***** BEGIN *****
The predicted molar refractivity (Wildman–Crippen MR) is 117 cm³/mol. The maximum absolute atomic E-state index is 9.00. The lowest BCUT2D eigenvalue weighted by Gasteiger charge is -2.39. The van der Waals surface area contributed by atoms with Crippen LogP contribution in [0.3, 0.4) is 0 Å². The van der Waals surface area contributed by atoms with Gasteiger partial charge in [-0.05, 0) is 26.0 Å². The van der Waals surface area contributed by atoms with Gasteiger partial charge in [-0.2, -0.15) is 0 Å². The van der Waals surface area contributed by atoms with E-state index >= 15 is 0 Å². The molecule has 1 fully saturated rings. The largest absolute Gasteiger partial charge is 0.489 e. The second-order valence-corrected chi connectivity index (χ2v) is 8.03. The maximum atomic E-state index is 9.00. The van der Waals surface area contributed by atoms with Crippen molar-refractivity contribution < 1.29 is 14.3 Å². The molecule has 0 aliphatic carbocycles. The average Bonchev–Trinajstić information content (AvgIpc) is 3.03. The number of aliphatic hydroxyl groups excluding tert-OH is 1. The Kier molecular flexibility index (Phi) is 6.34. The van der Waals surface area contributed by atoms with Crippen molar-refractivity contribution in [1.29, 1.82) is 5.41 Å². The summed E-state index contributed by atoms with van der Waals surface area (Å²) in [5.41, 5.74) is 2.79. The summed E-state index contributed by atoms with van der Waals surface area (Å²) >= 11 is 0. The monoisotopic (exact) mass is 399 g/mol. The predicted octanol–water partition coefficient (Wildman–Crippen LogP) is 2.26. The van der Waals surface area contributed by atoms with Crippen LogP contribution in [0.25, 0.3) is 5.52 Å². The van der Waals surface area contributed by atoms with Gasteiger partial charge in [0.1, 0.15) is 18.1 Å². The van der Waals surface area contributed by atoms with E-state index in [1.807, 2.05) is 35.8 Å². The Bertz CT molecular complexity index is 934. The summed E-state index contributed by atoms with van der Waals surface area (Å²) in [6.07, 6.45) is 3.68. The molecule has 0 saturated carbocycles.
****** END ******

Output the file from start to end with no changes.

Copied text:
The predicted molar refractivity (Wildman–Crippen MR) is 117 cm³/mol. The maximum absolute atomic E-state index is 9.00. The lowest BCUT2D eigenvalue weighted by Gasteiger charge is -2.39. The van der Waals surface area contributed by atoms with Crippen LogP contribution in [0.3, 0.4) is 0 Å². The van der Waals surface area contributed by atoms with Gasteiger partial charge in [-0.05, 0) is 26.0 Å². The van der Waals surface area contributed by atoms with Gasteiger partial charge in [-0.2, -0.15) is 0 Å². The van der Waals surface area contributed by atoms with E-state index >= 15 is 0 Å². The molecule has 1 fully saturated rings. The largest absolute Gasteiger partial charge is 0.489 e. The second-order valence-corrected chi connectivity index (χ2v) is 8.03. The maximum atomic E-state index is 9.00. The van der Waals surface area contributed by atoms with Crippen molar-refractivity contribution < 1.29 is 14.3 Å². The molecule has 0 aliphatic carbocycles. The average Bonchev–Trinajstić information content (AvgIpc) is 3.03. The number of aliphatic hydroxyl groups excluding tert-OH is 1. The Kier molecular flexibility index (Phi) is 6.34. The van der Waals surface area contributed by atoms with Crippen molar-refractivity contribution in [1.29, 1.82) is 5.41 Å². The summed E-state index contributed by atoms with van der Waals surface area (Å²) in [5.41, 5.74) is 2.79. The summed E-state index contributed by atoms with van der Waals surface area (Å²) >= 11 is 0. The monoisotopic (exact) mass is 399 g/mol. The predicted octanol–water partition coefficient (Wildman–Crippen LogP) is 2.26. The van der Waals surface area contributed by atoms with Crippen LogP contribution in [0.25, 0.3) is 5.52 Å². The van der Waals surface area contributed by atoms with Gasteiger partial charge in [0.1, 0.15) is 18.1 Å². The van der Waals surface area contributed by atoms with E-state index in [1.807, 2.05) is 35.8 Å². The Bertz CT molecular complexity index is 934. The summed E-state index contributed by atoms with van der Waals surface area (Å²) in [6.07, 6.45) is 3.68. The molecule has 0 saturated carbocycles.